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chainfree

Fannie And Freddie

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Lest anyone think the worst of the credit crunch is over, I thought members might find this extract from the Los Angeles Times interesting:

"Several months after many thought the financial system was well on its way to recovering from the mortgage meltdown and resulting credit crisis, worries about Fannie Mae and Freddie Mac showed that "the credit crunch, far from being over, has a lot more chapters to play out," said Kingman Penniman, head of KDP Investment Advisors Inc. in Montpelier, Vt. "It's a crisis of confidence, and it shows how fragile that confidence can be."

Fannie Mae and Freddie Mac buy or guarantee home loans and mortgage securities, and together stand behind almost half of the nation's mortgage debt. Their importance to the housing market has only increased in the last year as banks and others that financed mortgages have pulled back after suffering deep losses on subprime home loans.

The woes of Fannie and Freddie may make it more likely that scores of large banks and brokerages also will need to raise billions of dollars in capital.

"This additional turmoil in the mortgage market could put further pressure on financial institutions around the world," Penniman said.

The fate of Fannie and Freddie was the topic du jour in Washington.

"Freddie Mac and Fannie Mae are very important institutions," President Bush said after holding a previously scheduled meeting with his economic advisors. The Treasury secretary, the president added, "assured me that he and [Federal Reserve Chairman] Ben Bernanke will be working this issue very hard."

It was clear the government was weighing various options should the mortgage holders fall into deeper distress."

When America sneezes -the rest of the world catches a cold. T'was ever true....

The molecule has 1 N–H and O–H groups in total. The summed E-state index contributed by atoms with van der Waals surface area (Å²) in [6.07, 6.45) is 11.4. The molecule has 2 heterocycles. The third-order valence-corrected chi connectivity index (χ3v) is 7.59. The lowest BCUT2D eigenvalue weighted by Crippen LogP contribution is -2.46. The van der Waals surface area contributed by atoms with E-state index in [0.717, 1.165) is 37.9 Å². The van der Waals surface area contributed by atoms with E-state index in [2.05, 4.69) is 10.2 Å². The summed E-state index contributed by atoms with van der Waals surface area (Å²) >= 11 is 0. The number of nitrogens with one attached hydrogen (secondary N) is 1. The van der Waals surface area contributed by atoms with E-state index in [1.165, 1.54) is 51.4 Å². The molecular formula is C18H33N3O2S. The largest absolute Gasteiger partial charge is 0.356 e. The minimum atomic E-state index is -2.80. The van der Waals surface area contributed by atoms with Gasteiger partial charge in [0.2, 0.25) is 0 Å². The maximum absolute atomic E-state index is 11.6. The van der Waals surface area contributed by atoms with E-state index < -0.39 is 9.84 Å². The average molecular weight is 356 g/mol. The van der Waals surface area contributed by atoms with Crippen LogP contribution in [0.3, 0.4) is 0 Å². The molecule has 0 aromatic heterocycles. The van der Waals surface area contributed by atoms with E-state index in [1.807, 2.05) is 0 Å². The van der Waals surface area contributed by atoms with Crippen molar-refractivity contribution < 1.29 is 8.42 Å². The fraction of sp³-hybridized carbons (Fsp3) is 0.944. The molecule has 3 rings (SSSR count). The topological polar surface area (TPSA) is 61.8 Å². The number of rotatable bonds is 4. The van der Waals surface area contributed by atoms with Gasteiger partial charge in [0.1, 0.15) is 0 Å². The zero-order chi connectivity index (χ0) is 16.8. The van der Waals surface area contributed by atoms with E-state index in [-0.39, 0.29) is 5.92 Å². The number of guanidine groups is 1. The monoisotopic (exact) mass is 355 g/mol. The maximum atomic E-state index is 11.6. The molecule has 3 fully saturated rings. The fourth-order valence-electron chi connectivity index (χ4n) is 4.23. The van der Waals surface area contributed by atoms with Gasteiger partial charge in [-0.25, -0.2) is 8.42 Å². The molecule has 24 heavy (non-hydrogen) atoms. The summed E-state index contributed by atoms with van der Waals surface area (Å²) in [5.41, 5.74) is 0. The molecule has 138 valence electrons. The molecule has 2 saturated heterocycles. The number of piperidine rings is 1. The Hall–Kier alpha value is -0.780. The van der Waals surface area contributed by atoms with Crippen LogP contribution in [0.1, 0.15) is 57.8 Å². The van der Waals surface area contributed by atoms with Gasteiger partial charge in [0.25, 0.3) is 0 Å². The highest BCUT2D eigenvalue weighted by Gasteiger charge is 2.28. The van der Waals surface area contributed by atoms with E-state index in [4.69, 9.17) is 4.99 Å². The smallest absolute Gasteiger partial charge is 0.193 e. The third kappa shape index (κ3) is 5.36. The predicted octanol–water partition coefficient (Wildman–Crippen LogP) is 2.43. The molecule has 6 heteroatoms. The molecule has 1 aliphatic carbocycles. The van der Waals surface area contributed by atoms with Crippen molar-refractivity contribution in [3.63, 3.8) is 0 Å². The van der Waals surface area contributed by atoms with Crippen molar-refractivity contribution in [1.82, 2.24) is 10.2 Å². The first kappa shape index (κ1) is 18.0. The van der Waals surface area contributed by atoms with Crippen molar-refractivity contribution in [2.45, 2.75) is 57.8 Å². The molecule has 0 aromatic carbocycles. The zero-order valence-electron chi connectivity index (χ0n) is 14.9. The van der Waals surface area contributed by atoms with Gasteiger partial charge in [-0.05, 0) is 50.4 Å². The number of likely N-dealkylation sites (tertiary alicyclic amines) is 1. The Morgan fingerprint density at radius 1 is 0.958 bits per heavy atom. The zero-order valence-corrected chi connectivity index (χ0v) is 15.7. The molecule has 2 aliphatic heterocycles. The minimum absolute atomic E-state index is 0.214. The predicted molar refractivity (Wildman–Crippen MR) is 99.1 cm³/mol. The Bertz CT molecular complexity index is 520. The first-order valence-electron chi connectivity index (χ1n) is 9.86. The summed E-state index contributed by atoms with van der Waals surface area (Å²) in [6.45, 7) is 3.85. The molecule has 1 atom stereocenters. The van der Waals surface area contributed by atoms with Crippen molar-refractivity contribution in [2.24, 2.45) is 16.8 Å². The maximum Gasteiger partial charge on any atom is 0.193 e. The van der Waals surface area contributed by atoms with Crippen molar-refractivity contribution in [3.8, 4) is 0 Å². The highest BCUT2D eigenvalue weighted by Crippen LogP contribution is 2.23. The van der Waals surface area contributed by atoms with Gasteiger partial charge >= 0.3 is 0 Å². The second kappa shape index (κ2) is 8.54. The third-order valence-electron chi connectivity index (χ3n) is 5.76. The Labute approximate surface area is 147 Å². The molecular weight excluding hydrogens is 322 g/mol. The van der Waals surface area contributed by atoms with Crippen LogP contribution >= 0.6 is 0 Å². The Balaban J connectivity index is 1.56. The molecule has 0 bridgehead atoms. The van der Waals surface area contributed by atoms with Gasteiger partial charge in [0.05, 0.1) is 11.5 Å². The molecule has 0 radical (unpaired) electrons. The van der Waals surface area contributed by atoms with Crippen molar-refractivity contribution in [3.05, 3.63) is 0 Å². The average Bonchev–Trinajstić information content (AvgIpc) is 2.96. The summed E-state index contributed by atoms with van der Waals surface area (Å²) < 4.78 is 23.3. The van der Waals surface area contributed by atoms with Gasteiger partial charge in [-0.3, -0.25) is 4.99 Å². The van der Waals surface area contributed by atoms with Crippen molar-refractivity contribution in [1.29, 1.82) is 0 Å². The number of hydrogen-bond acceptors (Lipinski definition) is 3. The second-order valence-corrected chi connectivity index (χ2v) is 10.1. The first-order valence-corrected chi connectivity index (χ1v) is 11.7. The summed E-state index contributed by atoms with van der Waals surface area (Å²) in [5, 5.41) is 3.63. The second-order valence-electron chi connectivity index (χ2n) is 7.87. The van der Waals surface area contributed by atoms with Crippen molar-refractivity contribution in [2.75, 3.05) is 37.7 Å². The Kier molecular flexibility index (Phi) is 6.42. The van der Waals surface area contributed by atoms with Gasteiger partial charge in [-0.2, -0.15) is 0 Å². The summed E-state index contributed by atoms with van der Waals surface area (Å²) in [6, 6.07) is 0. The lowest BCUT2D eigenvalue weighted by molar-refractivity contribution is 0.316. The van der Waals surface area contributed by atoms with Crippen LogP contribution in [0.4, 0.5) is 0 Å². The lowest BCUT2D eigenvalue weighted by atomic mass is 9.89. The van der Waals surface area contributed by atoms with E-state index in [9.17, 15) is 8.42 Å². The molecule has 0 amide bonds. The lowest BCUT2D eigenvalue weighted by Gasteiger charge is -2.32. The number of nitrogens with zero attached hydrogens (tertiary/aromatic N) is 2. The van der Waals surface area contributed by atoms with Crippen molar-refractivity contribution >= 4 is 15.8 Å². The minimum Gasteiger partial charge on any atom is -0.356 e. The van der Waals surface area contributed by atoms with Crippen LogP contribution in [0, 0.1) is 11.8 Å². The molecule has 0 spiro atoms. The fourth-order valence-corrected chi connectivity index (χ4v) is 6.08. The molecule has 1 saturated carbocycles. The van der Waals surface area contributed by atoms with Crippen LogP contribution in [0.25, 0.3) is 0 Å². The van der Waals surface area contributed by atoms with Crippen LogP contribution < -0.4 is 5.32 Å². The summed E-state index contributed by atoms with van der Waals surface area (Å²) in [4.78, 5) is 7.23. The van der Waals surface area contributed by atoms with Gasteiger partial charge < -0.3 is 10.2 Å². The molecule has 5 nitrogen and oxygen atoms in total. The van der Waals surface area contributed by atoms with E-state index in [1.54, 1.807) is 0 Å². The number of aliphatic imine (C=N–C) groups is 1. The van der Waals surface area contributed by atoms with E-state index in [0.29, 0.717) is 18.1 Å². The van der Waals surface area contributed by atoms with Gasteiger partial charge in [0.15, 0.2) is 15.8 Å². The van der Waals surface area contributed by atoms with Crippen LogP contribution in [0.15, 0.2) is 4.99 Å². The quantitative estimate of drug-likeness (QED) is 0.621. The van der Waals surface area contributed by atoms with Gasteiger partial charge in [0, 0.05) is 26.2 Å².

Add to this the recent Bradford & Bingley wobble this week. What's happening may be more than just "a correction"?

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Chainfree - (Did you put this on the main forum? You would have gotten more of a response there...) You're right, and I'm wondering just how much of the US stuff we will have to face here with British banks.

When you see those youtube clips of tent cities and shanty towns, and perfectly middle class people living in them and their cars and RVs in designated parking lots... it's all very scary!

I heard a radio 4 interview with a lady who was the head of the FBI fraud investigation unit, that's looking into the sub-prime mortgage market in the US, she was very good, and wouldn't be drawn into commenting on whether they were looking into non-US banks, but she conceded that her investigations had meant she had spoken to people in other countries in a way that implied it wasn't just an American problem...

Eric Pebble would have been delighted listening to it!

Even if it is going to be a "correction" it going to be a whole bottle of tippex, rather than a few carefully placed splodges to sort this one out!